Mechanics’ Liens and Arbitration Clauses


Mechanics’ lien laws can give contractors, subcontractors and suppliers significant leverage in nonpayment situations. Before the 2007 Amendments to the Pennsylvania Mechanics’ Lien Law, there were conflicts between the procedural rules for enforcing the lien and typical arbitration provisions found in construction contracts. For example, a complaint to enforce the lien must be filed in county court within two years of the date the lien is filed and judgment must be achieved within five years. The resolution of disputes under arbitration clauses often contain shorter time periods. Also, no counterclaims and no joinder of other causes of action are permitted in a mechanic’s lien enforcement proceeding. See 49 P.S. § 1701(e) and 1702. However, typical arbitration clauses require any and all claims to be brought at the same time.

The purpose of the 2006 amendments to the Pennsylvania Mechanics’ Lien Law was to provide greater protection to subcontractors who, prior to the amendments, often had their rights waived before they signed a contract to work on the project. The best expression of the intent of these amendments can be found in the language of the statute. “A waiver by a contractor of lien rights is against public policy, unlawful and void. . .” unless certain express conditions are met. See 49 P.S. § 1401(2). Given the language of the statute and the spirit of the amendments, it is apparent that a Court not an arbitrator determines the validity of the mechanics lien and that an arbitration clause inconsistent with the statute cannot force the parties into an arbitration forum. Be advised, however, that mechanics’ lien laws of other states vary significantly. Therefore, it is essential to evaluate the laws of the state where the project is located to determine whether there is an enforcement conflict between the state’s laws and a mandated arbitration proceeding.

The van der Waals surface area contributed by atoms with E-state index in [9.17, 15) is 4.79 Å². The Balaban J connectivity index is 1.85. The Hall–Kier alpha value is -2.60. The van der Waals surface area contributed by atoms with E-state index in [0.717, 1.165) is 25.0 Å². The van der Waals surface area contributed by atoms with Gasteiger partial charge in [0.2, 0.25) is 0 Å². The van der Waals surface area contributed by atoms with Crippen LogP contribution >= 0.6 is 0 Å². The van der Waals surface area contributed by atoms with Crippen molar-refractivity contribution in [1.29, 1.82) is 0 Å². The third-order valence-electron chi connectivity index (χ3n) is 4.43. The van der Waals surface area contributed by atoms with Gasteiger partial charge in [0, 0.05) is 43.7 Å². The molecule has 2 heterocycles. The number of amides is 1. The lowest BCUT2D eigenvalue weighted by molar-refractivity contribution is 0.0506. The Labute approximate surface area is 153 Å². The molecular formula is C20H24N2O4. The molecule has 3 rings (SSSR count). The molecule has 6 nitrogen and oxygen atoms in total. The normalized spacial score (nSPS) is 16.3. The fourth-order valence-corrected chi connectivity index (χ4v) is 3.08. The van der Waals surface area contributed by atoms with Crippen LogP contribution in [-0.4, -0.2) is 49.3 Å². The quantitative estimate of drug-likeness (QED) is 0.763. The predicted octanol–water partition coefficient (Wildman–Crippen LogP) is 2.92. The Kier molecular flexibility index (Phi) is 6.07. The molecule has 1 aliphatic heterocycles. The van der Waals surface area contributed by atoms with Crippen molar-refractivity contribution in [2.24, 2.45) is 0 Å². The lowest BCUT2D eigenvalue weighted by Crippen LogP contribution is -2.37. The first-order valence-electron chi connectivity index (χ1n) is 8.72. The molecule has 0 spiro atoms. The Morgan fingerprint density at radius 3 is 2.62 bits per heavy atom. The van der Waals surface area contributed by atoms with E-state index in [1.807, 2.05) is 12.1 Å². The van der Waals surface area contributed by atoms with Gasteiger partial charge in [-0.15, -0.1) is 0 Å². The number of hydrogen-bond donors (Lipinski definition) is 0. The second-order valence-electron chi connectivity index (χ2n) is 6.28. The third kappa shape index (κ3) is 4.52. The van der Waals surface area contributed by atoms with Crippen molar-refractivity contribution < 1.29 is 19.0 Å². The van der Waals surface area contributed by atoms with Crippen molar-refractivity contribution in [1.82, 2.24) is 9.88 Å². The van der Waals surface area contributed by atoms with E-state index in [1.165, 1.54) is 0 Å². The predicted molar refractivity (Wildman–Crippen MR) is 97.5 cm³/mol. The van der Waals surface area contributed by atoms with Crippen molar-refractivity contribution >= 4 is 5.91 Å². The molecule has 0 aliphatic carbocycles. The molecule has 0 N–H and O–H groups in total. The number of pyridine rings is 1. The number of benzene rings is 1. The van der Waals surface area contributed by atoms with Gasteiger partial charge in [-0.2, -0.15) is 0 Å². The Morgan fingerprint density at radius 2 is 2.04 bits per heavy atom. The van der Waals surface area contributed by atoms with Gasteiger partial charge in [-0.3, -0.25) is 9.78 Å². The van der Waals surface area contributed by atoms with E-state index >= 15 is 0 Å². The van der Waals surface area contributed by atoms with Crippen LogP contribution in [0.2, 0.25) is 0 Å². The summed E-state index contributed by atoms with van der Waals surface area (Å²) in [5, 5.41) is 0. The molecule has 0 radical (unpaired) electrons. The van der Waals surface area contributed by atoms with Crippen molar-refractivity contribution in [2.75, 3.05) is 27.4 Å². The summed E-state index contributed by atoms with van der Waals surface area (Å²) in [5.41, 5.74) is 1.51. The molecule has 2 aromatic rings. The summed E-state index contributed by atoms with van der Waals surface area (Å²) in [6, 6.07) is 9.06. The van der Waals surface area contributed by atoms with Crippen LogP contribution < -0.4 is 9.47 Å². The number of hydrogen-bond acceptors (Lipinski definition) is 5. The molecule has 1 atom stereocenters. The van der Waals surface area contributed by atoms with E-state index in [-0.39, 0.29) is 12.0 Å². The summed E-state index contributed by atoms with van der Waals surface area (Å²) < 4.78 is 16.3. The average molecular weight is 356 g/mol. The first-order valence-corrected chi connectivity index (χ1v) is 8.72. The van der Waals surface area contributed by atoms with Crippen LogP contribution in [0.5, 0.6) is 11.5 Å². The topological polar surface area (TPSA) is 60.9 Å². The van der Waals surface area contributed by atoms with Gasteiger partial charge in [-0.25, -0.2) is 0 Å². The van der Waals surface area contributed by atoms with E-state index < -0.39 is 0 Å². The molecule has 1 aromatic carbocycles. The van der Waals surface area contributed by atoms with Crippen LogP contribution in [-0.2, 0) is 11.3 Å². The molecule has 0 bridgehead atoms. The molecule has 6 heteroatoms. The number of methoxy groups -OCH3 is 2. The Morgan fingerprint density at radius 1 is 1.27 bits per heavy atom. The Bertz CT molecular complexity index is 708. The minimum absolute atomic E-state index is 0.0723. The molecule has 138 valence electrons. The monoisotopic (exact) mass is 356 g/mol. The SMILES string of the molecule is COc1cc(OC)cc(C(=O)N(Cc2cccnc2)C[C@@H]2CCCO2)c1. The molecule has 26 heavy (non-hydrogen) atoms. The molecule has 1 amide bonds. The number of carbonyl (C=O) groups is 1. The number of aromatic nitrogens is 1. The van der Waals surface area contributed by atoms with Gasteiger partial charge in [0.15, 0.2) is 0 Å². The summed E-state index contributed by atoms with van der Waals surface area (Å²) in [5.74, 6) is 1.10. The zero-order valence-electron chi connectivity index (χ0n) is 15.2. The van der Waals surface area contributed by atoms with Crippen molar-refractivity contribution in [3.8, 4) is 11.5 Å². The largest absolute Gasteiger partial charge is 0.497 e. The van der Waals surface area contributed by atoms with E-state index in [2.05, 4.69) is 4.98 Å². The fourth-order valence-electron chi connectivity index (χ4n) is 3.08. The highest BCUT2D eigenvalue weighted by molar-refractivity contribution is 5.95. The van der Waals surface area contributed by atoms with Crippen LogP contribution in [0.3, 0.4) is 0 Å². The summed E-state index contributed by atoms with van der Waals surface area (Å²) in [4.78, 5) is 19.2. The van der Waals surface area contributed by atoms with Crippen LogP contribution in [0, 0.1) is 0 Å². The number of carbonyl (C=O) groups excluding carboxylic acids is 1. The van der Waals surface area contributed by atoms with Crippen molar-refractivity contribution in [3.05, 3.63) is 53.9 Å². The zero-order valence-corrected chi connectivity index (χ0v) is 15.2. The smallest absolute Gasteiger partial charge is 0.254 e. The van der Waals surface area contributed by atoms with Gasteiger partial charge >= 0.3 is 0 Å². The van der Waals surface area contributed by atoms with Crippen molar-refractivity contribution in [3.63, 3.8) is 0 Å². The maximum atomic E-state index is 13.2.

Wayne S. Martin, who is part of Reager & Adler’s Litigation Group contributed this article. He holds a B.S. in Civil Engineering from the University of Pittsburgh and a J.D. from the Widener University School of Law. Prior to passing the Bar, Wayne was a licensed Professional Engineer. Wayne’s practice focuses on all aspects of civil litigation, construction law, employment law, zoning and land use, and debt recovery law. He may be reached by calling (717) 763-1383 or via email at

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